Bower seems to be locked in a very small section of the ship and can't find a way out. He eventually finds the cryo tube of Lieutenant Payton (Dennis Quaid: THE DAY AFTER TOMORROW), and thaws him. The two of them try and figure things out, but being in suspended animation temporarily discombobulates your memory. Thanks to their training, they do remember what the tattoo on their arms stand for and what their jobs were. According to the tats, Bower is an engineer and both men are on the 5th shift. That is, the periods of crew who are in cryo and those who are active move in rotation. So why weren't they woke up by the 4th shift? Why does no one answer their communication calls? Why can no one, anywhere on the ship answer them, and why does the ship's power keep turning off and re-booting up again? Something went horribly wrong while they were asleep and they need to find out what.
NO, THIS ISN'T A POSTER FOR ANOTHER SAW MOVIE.
While Lieutenant Payton mans the helm, Bower crawls through the duct system of the ship. The ducts are stuffed with large rubber tubes and hoses and he has to squeeze through seemingly endless claustrophobic inducing tunnels as if he was ponderously traveling through an artificial birth canal.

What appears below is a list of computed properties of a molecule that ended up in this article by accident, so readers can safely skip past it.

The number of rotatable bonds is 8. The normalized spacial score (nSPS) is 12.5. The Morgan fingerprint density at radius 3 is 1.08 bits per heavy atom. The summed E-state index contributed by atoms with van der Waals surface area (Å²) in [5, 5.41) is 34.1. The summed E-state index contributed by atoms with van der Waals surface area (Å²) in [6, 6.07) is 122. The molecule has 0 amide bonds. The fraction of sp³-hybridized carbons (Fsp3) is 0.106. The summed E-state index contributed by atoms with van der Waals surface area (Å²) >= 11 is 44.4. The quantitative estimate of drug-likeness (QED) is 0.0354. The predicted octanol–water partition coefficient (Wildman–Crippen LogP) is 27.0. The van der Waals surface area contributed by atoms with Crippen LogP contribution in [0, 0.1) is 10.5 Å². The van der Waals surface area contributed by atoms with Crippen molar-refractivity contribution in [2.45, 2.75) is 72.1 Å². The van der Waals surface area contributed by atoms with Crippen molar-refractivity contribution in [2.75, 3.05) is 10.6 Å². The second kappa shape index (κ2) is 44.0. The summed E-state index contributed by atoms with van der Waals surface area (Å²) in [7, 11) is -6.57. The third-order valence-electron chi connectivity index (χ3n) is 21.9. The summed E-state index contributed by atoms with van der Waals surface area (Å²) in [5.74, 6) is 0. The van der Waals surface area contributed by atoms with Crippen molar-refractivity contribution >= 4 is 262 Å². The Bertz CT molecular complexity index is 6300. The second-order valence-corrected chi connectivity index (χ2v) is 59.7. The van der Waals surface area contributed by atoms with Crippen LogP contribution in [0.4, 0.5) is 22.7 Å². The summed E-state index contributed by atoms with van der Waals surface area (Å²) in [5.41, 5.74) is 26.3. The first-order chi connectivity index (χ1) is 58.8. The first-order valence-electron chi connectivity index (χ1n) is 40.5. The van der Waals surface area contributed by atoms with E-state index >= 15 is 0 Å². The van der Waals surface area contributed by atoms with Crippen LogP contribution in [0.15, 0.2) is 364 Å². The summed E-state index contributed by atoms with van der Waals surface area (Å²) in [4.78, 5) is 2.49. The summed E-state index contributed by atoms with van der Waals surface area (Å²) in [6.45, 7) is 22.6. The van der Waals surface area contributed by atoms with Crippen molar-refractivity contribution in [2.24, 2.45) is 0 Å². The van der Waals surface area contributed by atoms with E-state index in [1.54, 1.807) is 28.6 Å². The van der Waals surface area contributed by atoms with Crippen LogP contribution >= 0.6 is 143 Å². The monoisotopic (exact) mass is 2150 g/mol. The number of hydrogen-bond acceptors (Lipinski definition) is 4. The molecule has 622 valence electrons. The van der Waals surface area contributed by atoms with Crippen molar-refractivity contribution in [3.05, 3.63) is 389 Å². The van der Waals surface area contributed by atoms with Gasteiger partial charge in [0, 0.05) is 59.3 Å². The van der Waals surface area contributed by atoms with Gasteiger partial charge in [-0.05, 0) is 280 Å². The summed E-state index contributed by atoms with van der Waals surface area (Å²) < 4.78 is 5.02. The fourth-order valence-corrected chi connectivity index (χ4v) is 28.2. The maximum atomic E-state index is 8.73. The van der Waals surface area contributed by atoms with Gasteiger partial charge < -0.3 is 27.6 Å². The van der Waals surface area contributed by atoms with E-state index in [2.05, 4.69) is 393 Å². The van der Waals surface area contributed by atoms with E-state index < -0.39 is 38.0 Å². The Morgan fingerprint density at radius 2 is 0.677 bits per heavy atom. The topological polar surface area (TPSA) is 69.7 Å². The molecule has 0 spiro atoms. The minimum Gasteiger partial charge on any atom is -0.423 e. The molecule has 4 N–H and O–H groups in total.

Director Christian Alvart could have played this, so within seconds, we get a sense of how long these travels took. Instead, we go through an inordinately long and tedious period of film where Bowers is in a tube, crawling, and crawling, and crawling. You can go to the bathroom, wait in line at concessions, get a refill on your popcorn and drink, return and Bower is still in those rubbery tubes. Sheesh. And knowing that this movie, at 108 minutes, is only 12 minutes shy of two hours, I'm seriously thinking about how much time could have been trimmed here.
Eventually, finally, Bowers gets out of the tubes and the movie picks up again. He travels through the ship, glow stick at the ready, and gets attacked by a knife wielding warrior woman - NOT from DOOMSDAY. But before she can rob and kill Bowers, a blue light at the far end of the passageway scares her off. Bowers realizes that, whatever the hell the blue light is that scared off his assailant, might not be so good for him either. So he hides. Blue light bearing "things" that look like the pale varmints from DESCENT move past.
In relative safety, Bowers continues to explore and comes across a man caught in a trap. The man's name is Shepard (Norman Reedus: MIMIC, 8MM, BLADE II, ANTIKÖRPER) and he's part of a different shift. Bowers frees him, tries to question him, but Shepard is terrified of something and runs off.
Eventually, Bowers, well into about an hour of the movie, has still learned nothing about the ship and what went wrong with it: save for the fact that it is now filled with monsters from somewhere that are feeding off the living humans. People arbitrarily pop from their cryos (after a re-boot from the ship's computer randomly makes them malfunction), and are often butchered while still coming to terms with the fact that they are alive at all.